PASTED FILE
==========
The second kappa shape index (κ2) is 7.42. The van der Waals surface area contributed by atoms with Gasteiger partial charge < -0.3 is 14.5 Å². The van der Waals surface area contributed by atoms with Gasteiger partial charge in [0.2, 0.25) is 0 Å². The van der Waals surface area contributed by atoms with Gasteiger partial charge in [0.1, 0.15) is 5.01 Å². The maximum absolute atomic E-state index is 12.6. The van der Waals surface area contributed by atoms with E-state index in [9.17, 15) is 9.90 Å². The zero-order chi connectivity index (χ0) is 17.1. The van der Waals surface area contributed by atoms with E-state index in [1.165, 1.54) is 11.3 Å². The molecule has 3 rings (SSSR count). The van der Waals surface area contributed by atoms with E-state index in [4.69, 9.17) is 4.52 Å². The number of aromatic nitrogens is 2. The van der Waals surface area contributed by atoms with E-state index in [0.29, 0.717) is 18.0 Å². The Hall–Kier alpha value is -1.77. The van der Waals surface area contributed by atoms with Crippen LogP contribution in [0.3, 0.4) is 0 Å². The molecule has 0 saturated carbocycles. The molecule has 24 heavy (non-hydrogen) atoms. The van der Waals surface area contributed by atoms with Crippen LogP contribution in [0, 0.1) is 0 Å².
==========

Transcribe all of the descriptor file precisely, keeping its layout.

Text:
The second kappa shape index (κ2) is 7.42. The van der Waals surface area contributed by atoms with Gasteiger partial charge < -0.3 is 14.5 Å². The van der Waals surface area contributed by atoms with Gasteiger partial charge in [0.2, 0.25) is 0 Å². The van der Waals surface area contributed by atoms with Gasteiger partial charge in [0.1, 0.15) is 5.01 Å². The maximum absolute atomic E-state index is 12.6. The van der Waals surface area contributed by atoms with E-state index in [9.17, 15) is 9.90 Å². The zero-order chi connectivity index (χ0) is 17.1. The van der Waals surface area contributed by atoms with E-state index in [1.165, 1.54) is 11.3 Å². The molecule has 3 rings (SSSR count). The van der Waals surface area contributed by atoms with E-state index in [4.69, 9.17) is 4.52 Å². The number of aromatic nitrogens is 2. The van der Waals surface area contributed by atoms with E-state index in [0.29, 0.717) is 18.0 Å². The Hall–Kier alpha value is -1.77. The van der Waals surface area contributed by atoms with Crippen LogP contribution in [0.3, 0.4) is 0 Å². The molecule has 0 saturated carbocycles. The molecule has 24 heavy (non-hydrogen) atoms. The van der Waals surface area contributed by atoms with Crippen LogP contribution in [0, 0.1) is 0 Å².